“To read more” is always a common New Year’s resolution.
There are a lot of great benefits to reading — it can help you escape and de-stress, learn new things, connect with people, make you think in new ways, and gain insight into the world. But spending more time reading isn’t always an easy prospect.
Here are 10 strategies to do it this year.
Make It Important
This is crucial — if it’s not important to you, you’re not going to do it. We’re all busy, and finding time to read isn’t just going to magically happen. You have to make time for reading because you love to do it. If “read more” is one of your goals for the year, write it down and make sure others know about it.
Goodreads has a great “reading challenge” feature that lets you choose the number of books you’d like to read this year and track your progress. Think of how many books you read last year, add a few, and set your goal. Shared goals on this social site for books can be motivating.
You can always find an online community that will help support your goal — whether it’s as impersonal as Reddit or as intimate as your spouse making sure you are reading from time to time.
Set A Time To Read
A few things are true of most of the people I know who read a lot, and one of those things is that they read before they go to sleep. You could spend the 30 or 60 minutes before going to sleep checking Facebook on your phone, or you could spend it reading a book!
It doesn’t have to be before bed, though — some people read in the morning, some people read after work, some people spend several hours on Saturday and Sunday plowing through their current book. The point here is to be consistent whenever possible. Getting into a pattern will help you keep up your reading habit. Find a time that works for you and try to stick with it.
This is another thing that committed readers often do — they don’t just read when they’re in their easy chair. They read on the bus, while they’re in line at the DMV, on their lunch break at work, and at the gym between sets. A few minutes here and there really adds up over a week!
Carrying a book with you at all times is easy when you’re reading smaller books, but e-readers make it a cinch to carry hundreds of books in your pocket. Fill up your Kindle or Nook with a bunch of books that you want to read, and you’ll be set to read wherever you find yourself. Keeping the Kindle app on your phone, tablet, and computer will enable you to read when you’re not expecting to.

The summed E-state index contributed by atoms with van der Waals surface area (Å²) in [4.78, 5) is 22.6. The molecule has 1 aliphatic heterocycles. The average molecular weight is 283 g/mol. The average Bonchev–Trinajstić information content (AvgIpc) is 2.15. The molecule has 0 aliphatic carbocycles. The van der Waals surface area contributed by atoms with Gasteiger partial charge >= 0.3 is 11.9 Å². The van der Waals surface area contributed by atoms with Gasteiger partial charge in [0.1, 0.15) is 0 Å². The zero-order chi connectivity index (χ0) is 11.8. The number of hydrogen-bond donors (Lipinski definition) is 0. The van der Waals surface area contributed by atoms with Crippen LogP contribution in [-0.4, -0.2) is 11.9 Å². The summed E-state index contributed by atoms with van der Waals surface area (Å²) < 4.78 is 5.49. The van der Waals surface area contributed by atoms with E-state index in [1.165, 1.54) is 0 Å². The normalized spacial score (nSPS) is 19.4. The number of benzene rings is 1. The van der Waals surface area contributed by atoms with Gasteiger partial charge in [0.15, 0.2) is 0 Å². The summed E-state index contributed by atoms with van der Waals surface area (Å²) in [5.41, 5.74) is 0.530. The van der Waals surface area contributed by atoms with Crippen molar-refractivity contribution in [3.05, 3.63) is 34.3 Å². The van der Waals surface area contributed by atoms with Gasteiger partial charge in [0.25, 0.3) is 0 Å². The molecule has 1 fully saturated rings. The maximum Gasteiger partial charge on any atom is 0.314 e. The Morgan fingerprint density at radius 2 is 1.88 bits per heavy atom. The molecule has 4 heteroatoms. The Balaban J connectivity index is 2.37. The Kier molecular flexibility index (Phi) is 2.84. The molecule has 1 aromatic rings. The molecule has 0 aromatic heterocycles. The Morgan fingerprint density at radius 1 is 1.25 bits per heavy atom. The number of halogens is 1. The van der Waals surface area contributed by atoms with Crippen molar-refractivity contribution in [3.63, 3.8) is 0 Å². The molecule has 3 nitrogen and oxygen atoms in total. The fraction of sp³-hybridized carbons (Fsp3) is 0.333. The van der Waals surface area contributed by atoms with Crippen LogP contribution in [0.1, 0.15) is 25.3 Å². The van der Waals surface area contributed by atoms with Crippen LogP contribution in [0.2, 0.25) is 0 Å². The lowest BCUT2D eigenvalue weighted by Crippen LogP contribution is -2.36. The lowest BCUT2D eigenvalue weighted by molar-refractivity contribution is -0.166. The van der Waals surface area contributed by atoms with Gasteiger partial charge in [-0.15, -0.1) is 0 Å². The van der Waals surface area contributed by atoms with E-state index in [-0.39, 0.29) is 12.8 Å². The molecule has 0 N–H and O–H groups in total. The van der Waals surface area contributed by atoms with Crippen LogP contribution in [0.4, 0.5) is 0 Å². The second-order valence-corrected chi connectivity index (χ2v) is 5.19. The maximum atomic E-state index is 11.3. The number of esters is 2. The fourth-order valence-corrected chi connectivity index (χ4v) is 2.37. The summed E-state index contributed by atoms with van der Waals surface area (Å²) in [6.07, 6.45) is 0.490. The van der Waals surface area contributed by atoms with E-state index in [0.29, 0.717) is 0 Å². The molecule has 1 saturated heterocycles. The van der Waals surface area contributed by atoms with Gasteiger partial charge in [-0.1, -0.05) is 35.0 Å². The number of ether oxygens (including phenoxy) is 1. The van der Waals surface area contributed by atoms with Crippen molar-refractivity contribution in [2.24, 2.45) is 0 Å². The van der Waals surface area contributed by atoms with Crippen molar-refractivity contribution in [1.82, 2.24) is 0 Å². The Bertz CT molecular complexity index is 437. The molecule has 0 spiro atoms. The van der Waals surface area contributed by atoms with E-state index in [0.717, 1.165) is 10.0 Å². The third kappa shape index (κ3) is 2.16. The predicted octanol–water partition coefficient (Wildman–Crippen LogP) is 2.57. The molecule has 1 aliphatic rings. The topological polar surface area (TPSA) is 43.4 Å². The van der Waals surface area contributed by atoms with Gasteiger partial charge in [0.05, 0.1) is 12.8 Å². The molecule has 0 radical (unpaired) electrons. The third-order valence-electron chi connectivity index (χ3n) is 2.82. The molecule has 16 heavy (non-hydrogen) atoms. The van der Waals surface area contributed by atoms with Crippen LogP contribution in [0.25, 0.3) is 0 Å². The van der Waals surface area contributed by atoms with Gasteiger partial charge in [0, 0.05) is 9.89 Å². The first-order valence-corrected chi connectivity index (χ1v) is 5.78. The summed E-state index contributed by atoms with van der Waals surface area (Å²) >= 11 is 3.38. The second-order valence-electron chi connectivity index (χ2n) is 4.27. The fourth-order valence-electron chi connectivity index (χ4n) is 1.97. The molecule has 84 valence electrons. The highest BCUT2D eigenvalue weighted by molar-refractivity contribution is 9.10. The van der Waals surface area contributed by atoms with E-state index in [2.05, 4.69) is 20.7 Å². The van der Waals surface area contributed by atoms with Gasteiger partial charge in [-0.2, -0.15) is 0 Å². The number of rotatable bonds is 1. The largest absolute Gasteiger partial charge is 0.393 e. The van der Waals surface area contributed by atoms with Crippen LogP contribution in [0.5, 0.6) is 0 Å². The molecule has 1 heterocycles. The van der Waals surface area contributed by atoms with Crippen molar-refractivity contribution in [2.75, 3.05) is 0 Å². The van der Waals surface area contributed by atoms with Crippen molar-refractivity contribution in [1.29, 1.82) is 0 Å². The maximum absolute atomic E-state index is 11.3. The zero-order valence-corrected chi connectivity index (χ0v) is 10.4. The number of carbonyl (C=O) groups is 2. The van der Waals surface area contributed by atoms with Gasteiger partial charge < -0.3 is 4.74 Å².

Make Reading Social
We generally think of reading as a solitary activity, but there are a number of things that you can do to make it social. You could join a book club or an online discussion group. You can encourage your friends to read the same books so you can all talk about them. There are plenty of communities on Reddit for book lovers, and Goodreads is a great place to find other people reading the same books as you are.
My MakeUseOf colleague, Mihir only reads books that are recommended by friends and trusted book reviewers — he knows that they have similar taste in books, and he’s confident in their recommendations. He says it keeps him from wasting him on bestsellers that probably wouldn’t appeal to him. Seek out people with similar taste and see what they’re reading!
Take Part In Fun Reading Challenges
One of the ways that you can make reading social is to take part in a reading challenge with another person or a group (though you can easily do them by yourself). One of the great things about reading challenges is that they encourage you to read books that you might not have otherwise picked up.
For example, this reading challenge on Pinterest includes “a book with a number in the title,” “a book set in the future,” “a book with magic,” “a book your mom loves,” and “a play.” There are tons of reading challenges out there — just search for “reading challenge 2015” on Google or Pinterest and see what comes up. You might end up enjoying something you wouldn’t have picked up on your own.
Read Books That Are Useful To You